Friday, June 25, 2010

My daughter

We looked forward each time we were expecting a new baby to that baby being the girl we had hoped for for so long. But, alas, we had 3 boys first. Then that daughter came. The pregnacy was doomed we thought from the beginning, as problem after problem appeared. This pregnacy was nothing like the ones with the boys. Different in every way! But at last after a couple of days of false labor, and then about ten days of waiting and being afraid to go anyplace without my hospital bag, the real thing finally happened. Our three boys had a baby sister.
Now you need to read her post on --Weekly thought, Week 1. She tells it much better than I can. I know we had a lot of sleepless nights and lot of worries during her early years until finally in her high school years she was diagnosed with Nephritis, what used to be called Bright's Disease. We moved to be nearer her while she was in college and to be nearer Vanderbilt Hospital and Dr. Keith Johnson, her nephrologist. He was just the top doctor at that time in Tennessee in kidney disease problems.
Little did I know that I would be doing private duty nursing later with another one of his patients. That day that I first went to his house to be introduced to him and his family, they looked so familiar. Later when he, his wife and I were talking, she mentioned that I looked so familiar to her. He was blind by that time due to diabetes. We kept talking and decided that we had seen them in the waiting room at Baptist Hospital in Knoxville where Dr. Johnson saw his patients from our area once a month. Small world.
Our daughter finished college, married and moved away from us to places her husband worked with the USDA. But during all this time she still went back to see Dr. Johnson in Nashville.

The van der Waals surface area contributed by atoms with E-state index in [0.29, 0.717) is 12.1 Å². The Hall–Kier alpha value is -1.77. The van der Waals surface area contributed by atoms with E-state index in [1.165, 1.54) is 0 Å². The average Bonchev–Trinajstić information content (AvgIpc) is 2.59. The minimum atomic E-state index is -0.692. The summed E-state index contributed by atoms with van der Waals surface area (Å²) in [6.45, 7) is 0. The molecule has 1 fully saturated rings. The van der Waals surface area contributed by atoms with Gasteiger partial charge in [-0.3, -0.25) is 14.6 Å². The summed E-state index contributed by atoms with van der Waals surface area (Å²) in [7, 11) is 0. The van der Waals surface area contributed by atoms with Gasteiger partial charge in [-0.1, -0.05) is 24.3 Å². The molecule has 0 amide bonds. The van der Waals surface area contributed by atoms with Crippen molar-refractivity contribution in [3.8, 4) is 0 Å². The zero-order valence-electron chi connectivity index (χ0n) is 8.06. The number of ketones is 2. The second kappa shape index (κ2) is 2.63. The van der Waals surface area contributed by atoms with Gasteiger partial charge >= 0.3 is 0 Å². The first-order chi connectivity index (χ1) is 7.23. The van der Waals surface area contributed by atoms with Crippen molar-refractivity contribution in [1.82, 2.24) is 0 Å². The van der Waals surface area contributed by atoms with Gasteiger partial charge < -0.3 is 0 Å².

Then came the day she called and wanted us to come and stay with her son while she and her husband went to see Dr. Johnson. He had called her that she needed to come back to his office with her husband. I'll never forget that day, when on the way home she called us and told us she needed a kidney transplant in the near future. We all cried, but knew it was not the end of the world, but just a bumpy ride at that time.
As her blog states she had a year of a pretty rough time, until a sweet lady from their church offered her a kidney! You just don't meet people like that every day.
Even after the transplant problems have arisen. But they have been treated and things are looking up again. And yes, my daughter is the most optimistic person I know. Even when mama was loosing it at times, she was still keeping us optimistic. And to think I raised this kid!! We thank God every day that her life is nearly normal now. Is life ever normal when you have a teenager, as she has.
Read her blog. It will enrich your life, too.
Watch to go, Judy! Hang in there!

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